Outsourcing is Dead! Long Live Outsourcing!
Outsourcing is changing with the times. Here’s how to get more from your agreements.
Apparently outsourcing is dead. Again.
It’s certainly a catchy headline—but is it true? I have a different viewpoint. Outsourcing is alive and well and is changing with the times – just like other transformational capabilities. Choices in the outsourcing market abound, ranging from traditional staff augmentation to co-sourcing to managed services, and to anything as-a-service.
Outsourcing is and will continue to be a fundamental component of our global economy and aligns nicely with corporate desires to focus on core and strategic responsibilities while allowing other entities, with deeper skills and higher levels of scale, to assist with their operations.
And, similar to the functions that outsourcing enables, outsourcing processes must innovate and align to new realities.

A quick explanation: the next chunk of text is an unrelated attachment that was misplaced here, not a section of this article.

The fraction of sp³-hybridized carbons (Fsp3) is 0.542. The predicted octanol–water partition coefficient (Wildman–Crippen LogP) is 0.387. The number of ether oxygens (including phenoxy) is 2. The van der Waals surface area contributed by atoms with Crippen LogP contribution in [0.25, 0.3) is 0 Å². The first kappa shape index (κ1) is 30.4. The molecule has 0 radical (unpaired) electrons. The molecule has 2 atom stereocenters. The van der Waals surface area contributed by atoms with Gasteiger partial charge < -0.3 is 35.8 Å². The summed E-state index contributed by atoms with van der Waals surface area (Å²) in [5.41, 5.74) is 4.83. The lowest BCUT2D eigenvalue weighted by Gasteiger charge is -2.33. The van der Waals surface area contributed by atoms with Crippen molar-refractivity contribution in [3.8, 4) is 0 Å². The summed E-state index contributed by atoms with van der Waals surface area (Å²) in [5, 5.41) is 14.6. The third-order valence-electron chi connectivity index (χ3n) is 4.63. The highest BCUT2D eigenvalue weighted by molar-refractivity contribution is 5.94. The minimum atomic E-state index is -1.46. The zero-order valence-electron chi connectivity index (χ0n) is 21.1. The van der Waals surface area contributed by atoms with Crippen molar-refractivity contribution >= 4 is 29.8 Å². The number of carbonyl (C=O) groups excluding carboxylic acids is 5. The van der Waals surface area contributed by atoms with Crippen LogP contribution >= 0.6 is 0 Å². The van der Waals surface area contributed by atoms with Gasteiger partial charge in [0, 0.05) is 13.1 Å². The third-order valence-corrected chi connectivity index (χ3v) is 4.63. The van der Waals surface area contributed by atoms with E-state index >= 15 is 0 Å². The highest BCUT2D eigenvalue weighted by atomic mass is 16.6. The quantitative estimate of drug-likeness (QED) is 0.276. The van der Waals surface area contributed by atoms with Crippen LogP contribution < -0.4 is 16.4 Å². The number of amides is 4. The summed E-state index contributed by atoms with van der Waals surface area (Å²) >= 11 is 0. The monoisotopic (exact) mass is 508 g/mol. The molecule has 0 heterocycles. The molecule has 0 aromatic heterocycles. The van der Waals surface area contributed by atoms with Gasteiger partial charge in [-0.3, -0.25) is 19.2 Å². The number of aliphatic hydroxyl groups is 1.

So, what are some of these new realities?
The new reality
First, in an age of constantly changing legislation, each country impacted by an outsourcing opportunity needs to thoroughly review existing, proposed and recently enacted legislation to ensure compliance and optimal use of onshore and offshore resources.
Next, consider your past and contemplate the changes you’d like to see in future outsourcing. If acceptance is the first step to recovery, then see if there is anything you need to accept and move beyond.
A good starting list includes:
- Traditional outsourcing services, the backbone of the outsourcing industry, are commodity-based. There is minimal difference in what is provided for these core services. True differences, those that offer enhanced value, are found in how the services are delivered. Of those, the biggest differentiators should be cost and quality.